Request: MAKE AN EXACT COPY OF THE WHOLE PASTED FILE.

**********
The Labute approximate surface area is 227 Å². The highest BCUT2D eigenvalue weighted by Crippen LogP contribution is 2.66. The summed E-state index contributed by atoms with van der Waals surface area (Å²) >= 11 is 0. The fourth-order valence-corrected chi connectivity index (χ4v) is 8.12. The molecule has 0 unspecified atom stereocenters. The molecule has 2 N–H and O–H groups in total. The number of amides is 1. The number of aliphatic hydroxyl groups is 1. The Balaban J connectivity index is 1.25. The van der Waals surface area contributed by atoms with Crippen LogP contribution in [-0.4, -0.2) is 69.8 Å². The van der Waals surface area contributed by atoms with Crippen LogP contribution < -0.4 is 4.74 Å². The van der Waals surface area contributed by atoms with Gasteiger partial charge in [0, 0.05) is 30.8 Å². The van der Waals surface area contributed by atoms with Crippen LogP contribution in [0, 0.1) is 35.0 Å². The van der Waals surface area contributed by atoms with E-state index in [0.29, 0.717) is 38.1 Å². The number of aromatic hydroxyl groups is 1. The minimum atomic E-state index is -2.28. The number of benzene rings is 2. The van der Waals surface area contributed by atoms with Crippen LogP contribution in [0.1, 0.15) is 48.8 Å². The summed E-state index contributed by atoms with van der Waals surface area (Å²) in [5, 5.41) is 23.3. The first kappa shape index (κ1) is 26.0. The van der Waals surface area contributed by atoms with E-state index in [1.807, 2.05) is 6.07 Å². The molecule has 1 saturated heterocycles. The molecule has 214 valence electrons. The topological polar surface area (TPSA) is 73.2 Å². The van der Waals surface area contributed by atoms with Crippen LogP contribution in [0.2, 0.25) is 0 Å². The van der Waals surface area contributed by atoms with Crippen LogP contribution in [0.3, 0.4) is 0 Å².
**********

The Labute approximate surface area is 227 Å². The highest BCUT2D eigenvalue weighted by Crippen LogP contribution is 2.66. The summed E-state index contributed by atoms with van der Waals surface area (Å²) >= 11 is 0. The fourth-order valence-corrected chi connectivity index (χ4v) is 8.12. The molecule has 0 unspecified atom stereocenters. The molecule has 2 N–H and O–H groups in total. The number of amides is 1. The number of aliphatic hydroxyl groups is 1. The Balaban J connectivity index is 1.25. The van der Waals surface area contributed by atoms with Crippen LogP contribution in [-0.4, -0.2) is 69.8 Å². The van der Waals surface area contributed by atoms with Crippen LogP contribution < -0.4 is 4.74 Å². The van der Waals surface area contributed by atoms with Gasteiger partial charge in [0, 0.05) is 30.8 Å². The van der Waals surface area contributed by atoms with Crippen LogP contribution in [0, 0.1) is 35.0 Å². The van der Waals surface area contributed by atoms with E-state index in [0.29, 0.717) is 38.1 Å². The number of aromatic hydroxyl groups is 1. The minimum atomic E-state index is -2.28. The number of benzene rings is 2. The van der Waals surface area contributed by atoms with Crippen LogP contribution in [0.1, 0.15) is 48.8 Å². The summed E-state index contributed by atoms with van der Waals surface area (Å²) in [5, 5.41) is 23.3. The first kappa shape index (κ1) is 26.0. The van der Waals surface area contributed by atoms with E-state index in [1.807, 2.05) is 6.07 Å². The molecule has 1 saturated heterocycles. The molecule has 214 valence electrons. The topological polar surface area (TPSA) is 73.2 Å². The van der Waals surface area contributed by atoms with Crippen LogP contribution in [0.2, 0.25) is 0 Å². The van der Waals surface area contributed by atoms with Crippen LogP contribution in [0.3, 0.4) is 0 Å².